California Requiring Residents to Recycle Food Waste, Plans to Convert Into Energy Source

Californians will be required to throw their food waste in separate bins starting January in an effort to curb methane emissions and instead turn the waste into compost or an energy source.

As a part of a new law California legislators passed, the state must cut back on organic waste in landfills by 75 percent, or 17.3 million tons, by 2025.

Instead of landfills, the food waste will either be used for composting or will be converted through anaerobic digestion into biogas, an energy source that, like natural gas, can be used for heating and electricity.

According to the U.S. Department of Agriculture, about 40 percent of food in the U.S. is wasted. Food sitting in landfills emits methane, a damaging greenhouse gas. Organic waste like food makes up a fifth of California's methane emissions, CalRecycle said.

The new measure also aims to donate 20 percent of food that would otherwise have gone to landfills to people in need by 2025. It will require supermarkets to start giving their excess food by January, and other public places serving food such as schools, restaurants and hospitals to begin by 2024.

Rachel Wagoner, director of the California Department of Resources Recycling and Recovery, called the new law "the biggest change to trash since recycling started in the 1980s."

"(It) is the single easiest and fastest thing that every single person can do to affect climate change."

food waste, recycling
In January 2022, new rules take effect in California requiring people to recycle their food waste to be composted or turned into energy. Above, Joy Klineberg tosses an onion peel into container to be used for composting while preparing a family meal at her home in Davis, California, Tuesday, Nov. 30. Rich Pedroncelli/AP Photo

A handful of states and nations, including France, have passed laws requiring grocery stores and other large businesses to recycle or donate excess food to charities, but California's program targets households and businesses.

Starting in January, all cities and counties that provide trash services are supposed to have food recycling programs in place and grocery stores must donate edible food that otherwise would be thrown away to food banks or similar organizations.

"There's just no reason to stick this material in a landfill, it just happens to be cheap and easy to do so," said Ned Spang, faculty lead for the Food Loss and Waste Collaborative at the University of California, Davis.

Vermont, home to 625,000 people compared to California's nearly 40 million, is the only other state that bans residents from throwing their food waste in the trash. Under a law that took effect in July 2020, residents can compost the waste in their yards, opt for curbside pick up or drop it at waste stations. Cities like Seattle and San Francisco have similar programs.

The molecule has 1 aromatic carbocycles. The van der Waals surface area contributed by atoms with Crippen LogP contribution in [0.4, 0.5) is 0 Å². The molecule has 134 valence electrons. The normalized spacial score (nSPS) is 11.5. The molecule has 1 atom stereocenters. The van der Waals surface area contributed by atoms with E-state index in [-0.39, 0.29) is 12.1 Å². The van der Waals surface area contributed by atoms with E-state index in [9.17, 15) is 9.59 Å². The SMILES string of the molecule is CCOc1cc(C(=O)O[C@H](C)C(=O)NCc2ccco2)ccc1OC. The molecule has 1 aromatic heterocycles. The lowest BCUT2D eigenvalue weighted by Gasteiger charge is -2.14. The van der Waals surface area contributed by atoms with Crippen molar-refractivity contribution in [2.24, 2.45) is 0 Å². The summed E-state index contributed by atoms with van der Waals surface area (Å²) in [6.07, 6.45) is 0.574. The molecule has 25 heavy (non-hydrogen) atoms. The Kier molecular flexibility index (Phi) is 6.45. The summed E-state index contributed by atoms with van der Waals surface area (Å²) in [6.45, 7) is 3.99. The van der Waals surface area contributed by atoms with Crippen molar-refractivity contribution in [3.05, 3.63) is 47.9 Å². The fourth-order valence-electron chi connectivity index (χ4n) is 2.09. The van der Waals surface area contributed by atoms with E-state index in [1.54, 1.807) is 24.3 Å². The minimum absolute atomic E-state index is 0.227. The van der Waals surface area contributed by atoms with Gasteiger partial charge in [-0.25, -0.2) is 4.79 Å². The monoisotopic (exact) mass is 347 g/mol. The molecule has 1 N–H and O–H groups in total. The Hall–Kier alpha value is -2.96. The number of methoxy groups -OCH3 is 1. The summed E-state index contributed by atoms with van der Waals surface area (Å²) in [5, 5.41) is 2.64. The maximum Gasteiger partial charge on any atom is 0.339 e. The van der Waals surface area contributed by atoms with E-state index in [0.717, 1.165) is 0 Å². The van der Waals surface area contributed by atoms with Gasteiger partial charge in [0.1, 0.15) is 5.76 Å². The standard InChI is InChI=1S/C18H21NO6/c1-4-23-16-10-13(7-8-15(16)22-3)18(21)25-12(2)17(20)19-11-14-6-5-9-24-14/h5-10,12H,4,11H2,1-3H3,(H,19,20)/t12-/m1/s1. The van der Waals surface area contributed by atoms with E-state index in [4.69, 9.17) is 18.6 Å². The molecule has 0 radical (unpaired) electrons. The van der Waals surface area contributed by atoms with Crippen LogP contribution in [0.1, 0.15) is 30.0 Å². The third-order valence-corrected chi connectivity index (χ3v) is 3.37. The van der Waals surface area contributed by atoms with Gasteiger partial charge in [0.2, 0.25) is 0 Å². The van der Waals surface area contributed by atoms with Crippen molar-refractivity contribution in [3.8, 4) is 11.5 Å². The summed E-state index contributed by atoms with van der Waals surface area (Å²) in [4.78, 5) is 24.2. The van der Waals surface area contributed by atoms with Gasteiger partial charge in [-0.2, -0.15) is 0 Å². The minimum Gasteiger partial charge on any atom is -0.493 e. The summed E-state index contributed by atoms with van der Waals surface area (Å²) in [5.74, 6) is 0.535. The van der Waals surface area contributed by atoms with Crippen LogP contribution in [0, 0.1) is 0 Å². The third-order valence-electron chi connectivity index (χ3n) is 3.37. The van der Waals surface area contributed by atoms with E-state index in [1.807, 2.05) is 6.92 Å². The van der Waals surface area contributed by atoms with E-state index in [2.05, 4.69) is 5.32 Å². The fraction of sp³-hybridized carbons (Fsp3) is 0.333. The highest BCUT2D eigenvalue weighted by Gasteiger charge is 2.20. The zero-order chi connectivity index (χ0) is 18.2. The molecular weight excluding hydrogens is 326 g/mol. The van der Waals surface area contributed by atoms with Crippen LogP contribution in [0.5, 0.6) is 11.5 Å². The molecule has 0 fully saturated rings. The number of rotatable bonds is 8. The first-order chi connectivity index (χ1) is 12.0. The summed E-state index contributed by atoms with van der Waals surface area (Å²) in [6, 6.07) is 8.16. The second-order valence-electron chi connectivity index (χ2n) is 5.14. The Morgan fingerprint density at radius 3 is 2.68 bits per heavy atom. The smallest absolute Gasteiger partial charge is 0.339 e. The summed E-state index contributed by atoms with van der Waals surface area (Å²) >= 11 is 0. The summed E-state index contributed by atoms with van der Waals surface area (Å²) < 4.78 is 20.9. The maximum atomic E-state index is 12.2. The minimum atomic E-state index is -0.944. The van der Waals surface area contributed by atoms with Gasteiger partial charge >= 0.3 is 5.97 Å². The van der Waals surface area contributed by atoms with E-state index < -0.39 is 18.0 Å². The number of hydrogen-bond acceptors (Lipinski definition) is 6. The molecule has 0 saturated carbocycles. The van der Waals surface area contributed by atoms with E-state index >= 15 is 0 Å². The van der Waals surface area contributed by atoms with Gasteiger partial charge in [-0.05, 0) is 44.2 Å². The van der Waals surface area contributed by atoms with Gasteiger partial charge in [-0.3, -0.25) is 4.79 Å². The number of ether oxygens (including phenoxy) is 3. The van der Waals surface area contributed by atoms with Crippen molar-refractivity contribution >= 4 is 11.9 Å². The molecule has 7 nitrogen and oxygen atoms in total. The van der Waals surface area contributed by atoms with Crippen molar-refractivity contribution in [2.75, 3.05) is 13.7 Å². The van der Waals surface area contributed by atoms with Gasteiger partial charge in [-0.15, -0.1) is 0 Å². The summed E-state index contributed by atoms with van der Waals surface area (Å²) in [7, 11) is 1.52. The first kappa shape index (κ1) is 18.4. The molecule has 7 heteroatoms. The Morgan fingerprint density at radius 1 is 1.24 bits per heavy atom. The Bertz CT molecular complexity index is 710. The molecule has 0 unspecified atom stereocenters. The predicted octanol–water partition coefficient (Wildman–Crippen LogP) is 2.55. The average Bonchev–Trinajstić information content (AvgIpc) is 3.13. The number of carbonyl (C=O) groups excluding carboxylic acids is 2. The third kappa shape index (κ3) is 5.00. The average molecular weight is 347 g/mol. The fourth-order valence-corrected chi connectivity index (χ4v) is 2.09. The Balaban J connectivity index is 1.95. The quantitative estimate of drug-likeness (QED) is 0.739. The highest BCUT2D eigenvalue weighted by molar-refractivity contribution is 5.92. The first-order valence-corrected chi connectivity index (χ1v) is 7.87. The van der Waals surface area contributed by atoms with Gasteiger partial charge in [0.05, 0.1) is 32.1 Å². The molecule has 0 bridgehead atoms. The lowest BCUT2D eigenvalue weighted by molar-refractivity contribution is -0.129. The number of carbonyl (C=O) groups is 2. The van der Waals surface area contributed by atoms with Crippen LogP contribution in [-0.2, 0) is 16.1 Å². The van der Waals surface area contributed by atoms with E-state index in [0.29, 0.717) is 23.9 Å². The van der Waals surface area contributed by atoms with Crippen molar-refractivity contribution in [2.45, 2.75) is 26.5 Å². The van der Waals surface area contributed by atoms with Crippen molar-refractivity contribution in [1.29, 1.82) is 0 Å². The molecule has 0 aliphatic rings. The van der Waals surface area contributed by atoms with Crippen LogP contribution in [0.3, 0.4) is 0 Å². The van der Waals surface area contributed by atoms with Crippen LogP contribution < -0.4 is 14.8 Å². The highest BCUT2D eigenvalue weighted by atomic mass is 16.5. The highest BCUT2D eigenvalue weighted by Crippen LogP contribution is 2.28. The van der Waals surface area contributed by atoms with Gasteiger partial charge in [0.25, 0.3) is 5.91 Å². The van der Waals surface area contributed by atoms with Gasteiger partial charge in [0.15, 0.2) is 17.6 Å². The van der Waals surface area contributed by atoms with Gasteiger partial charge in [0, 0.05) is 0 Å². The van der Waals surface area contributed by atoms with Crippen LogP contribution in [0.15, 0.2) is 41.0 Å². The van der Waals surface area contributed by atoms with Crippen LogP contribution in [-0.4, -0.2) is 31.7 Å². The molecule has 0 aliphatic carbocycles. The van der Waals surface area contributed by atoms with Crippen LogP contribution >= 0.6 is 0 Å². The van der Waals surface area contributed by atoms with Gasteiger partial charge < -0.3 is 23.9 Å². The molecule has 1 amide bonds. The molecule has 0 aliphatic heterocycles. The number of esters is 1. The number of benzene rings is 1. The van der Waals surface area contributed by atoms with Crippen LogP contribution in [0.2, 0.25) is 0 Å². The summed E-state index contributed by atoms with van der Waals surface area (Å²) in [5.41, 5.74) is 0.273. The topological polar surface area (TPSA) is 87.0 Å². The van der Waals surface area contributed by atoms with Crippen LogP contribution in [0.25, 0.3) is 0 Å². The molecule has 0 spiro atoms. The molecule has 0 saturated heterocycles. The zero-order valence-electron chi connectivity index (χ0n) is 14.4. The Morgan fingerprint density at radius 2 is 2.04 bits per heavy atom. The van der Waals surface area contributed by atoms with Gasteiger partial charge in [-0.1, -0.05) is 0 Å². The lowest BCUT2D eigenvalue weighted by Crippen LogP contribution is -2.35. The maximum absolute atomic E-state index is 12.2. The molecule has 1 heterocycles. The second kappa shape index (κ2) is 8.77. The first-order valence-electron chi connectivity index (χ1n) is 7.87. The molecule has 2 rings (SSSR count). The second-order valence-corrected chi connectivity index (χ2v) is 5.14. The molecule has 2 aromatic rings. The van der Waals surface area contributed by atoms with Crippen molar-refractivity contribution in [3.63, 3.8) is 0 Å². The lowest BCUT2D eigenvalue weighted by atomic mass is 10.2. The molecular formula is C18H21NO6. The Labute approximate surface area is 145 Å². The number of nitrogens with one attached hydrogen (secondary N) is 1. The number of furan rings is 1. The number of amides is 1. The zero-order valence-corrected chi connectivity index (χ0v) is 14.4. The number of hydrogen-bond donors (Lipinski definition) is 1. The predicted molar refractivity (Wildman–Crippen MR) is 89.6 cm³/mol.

Most local governments will allow homeowners and apartment dwellers to dump excess food into yard waste bins, with some providing countertop containers to hold the scraps for a few days before taking it outside. Some areas can get exemptions for parts of the law, like rural locations where bears rummage through trash cans.

The donation part of California's law will contribute toward a federal goal of cutting food waste in half by 2030.

Davis is among California cities that already have a mandatory food recycling program. Joy Klineberg, a mother of three, puts coffee grounds, fruit rinds and cooking scraps into a metal bin labeled "compost" on her countertop. When preparing dinners, she empties excess food from the cutting board into the bin.

Every few days, she dumps the contents into her green waste bin outside that is picked up and sent to a county facility. Unpleasant countertop bin smells haven't been a problem, she said.

"All you're changing is where you're throwing things, it's just another bin," she said. "It's really easy, and it's amazing how much less trash you have."

Implementing similar programs in bigger cities is more challenging.

The state's two most populous — Los Angeles and San Diego, which together account for about one of every eight Californians — are among cities that won't have their programs ready for all households next month.

That's because it takes time to buy the necessary equipment, like green waste bins for homes that don't already have them for yard waste and to set up facilities to take the material. Trash collection fees will go up in many places.

Like Davis, CalRecycle wants to focus more on education and less on punishment. Governments can avoid penalties by self-reporting to the state by March if they don't have programs in place and outlining plans for starting them. Cities that refuse to comply could eventually be fined up to $10,000 per day.

Ken Prue, deputy director of San Diego's environmental services department, said the city put nearly $9 million in this year's budget to buy more waste bins, kitchen top containers and trucks to haul the additional waste.

Prue hopes San Diego residents will quickly realize the importance of recycling food waste after the program starts next summer.

"Hopefully before they know it, it becomes second nature," he said.

The Associated Press contributed to this report.

food waste, compost, California
Starting in January most California cities will require food waste to go in green bins before it's taken to facilities where they will be composted or converted into biogas. Above, pumpkins, along with garden waste and other organic waste, await composting at the Anaerobic Composter Facility in Woodland, California, Tuesday, Nov. 30. Rich Pedroncelli/AP Photo

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